Sustaining GOES Data Collection System
and Planning for the Future

The GOES DCS Program is pursuing ongoing system improvements to modernize the system, improve system security, mitigate radio frequency interference, and improve user access. NOAA welcome’s public comment on these projects.

Data Collection Platform (DCP) Automated Position Reporting and System Information

DCP operators are required (through System Use Agreement) to include the position of DCPs in the field. This information is stored as part of the Platform Data Table (PDT) in the DCS Administration and Data Distribution System (DADDS). This position data is important for several reasons, including identifying malfunctioning DCPs that cause radiofrequency interference (RFI). Much of the current DCP position data is incorrect or absent. NOAA is developing a communication protocols structure that would allow users and manufacturers to program DCPs to transmit position data under certain parameter. For example, a newly deployed DCP could report its position, which would be received in DADDS and automatically populated the appropriate PDT. Additional logic can be implemented that prevents this activity if it has been done recently (e.g. system resets for troubleshooting).

Additionally, this protocol provides the opportunity to send additional platform data that might be useful to NOAA, users, manufacturers. For example, the data could include software or firmware version, radio types, battery levels, etc.

One available this capability is being initially approached as a voluntary option for users. However, if significant user noncompliance in position reporting continues it may become a mandated system requirement.

The current implementation study and proposal can be viewed at these links:

–  Lat-Lon-TxID Implementation Study (pdf)
–  Lat-Lon-TxID Specification (pdf)

Data Collection Platform Communication Protocols – Compaction and Open Binary

GOES DCS has long operated using only two protocols: ASCII and Pseudobinary. These protocols can be amended to use data symbols more efficiently and obtain compaction rates of 25-50% depending on application. The ability to reduce message size, reduce transmission time, or increase data size in an existing transmission time slot offer benefits to NOAA and users. Furthermore, GOES GOES DCS has long planned to implement a pure binary protocol to provide an even more efficient way to transmit messages.

These protocols are being approached as a voluntary option at present and are not intended to negatively affect existing platforms. The current proposal can be viewed here.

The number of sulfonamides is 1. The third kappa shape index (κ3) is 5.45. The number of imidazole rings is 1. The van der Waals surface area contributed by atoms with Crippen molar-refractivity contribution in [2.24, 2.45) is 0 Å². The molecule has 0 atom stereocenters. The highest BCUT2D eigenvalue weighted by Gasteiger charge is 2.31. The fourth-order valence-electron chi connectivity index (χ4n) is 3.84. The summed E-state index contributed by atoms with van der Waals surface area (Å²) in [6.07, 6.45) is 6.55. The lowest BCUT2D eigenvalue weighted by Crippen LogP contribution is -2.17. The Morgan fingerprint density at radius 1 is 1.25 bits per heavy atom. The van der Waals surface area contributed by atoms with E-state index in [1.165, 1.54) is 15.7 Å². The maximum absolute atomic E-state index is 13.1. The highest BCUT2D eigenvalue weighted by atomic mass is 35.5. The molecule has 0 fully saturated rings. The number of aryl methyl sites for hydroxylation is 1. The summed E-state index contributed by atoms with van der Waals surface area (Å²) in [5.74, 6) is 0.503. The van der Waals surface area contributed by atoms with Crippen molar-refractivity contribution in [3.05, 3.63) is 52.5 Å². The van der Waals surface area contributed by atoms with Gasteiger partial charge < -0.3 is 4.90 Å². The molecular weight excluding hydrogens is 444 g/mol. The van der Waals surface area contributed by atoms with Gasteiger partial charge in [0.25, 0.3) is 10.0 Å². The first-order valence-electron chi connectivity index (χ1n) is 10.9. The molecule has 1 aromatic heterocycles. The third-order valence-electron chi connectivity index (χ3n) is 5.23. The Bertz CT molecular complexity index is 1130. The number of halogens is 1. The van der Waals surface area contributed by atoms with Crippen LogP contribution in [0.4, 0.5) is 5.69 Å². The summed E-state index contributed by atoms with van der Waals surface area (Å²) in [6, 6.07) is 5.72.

Data Collection Platform Commanding (DCPC) / Two-way Communication

NOAA geostationary satellites have long had a transponder that facilitates UHF communication back to Data Collection Platforms in the western hemisphere. This latent capability has not been used in decades but provides a key capability to modernize DCS into a dynamic system that can adapt to emerging needs. This system can be used to send commands to DCPs remotely for any number of purposes that may eliminate the need for a DCS user to physically visit the site.

NOAA has performed several studies and tests in order to restore this capability on the GOES DCS. Most recently the DCS Program has completed a successful end-to-end test sending commands from the DADDS interface to affect a remote DCP configuration change (change channels, turn the transmitter off, etc.). NOAA is currently working on a receiver reference design to share with industry and users. It is hoped this design in combination with upgrades to DCS DADDS will create the necessary infrastructure to jump-start industry development of DCPC units and commercial availability to users needing this capability.

The current proposal can be viewed here.

The DCPC capability is intended as a voluntary option for users. However, the future of this capability on the GeoXO constellation (planned replacements for the GOES) will be predicated on acceptance and use on GOES. It is highly recommended that users who desire DCPC signal their commitment to this capability so this capability can be supported by NOAA.

U.S. federal agencies that would like show their support for this capability can signal their commitment by completing this form and sending to the DCS Program Office.

All other agencies, groups or entities (including all non-U.S. users) can show their support for this capability by completing this form and sending it to the DCS Program Office.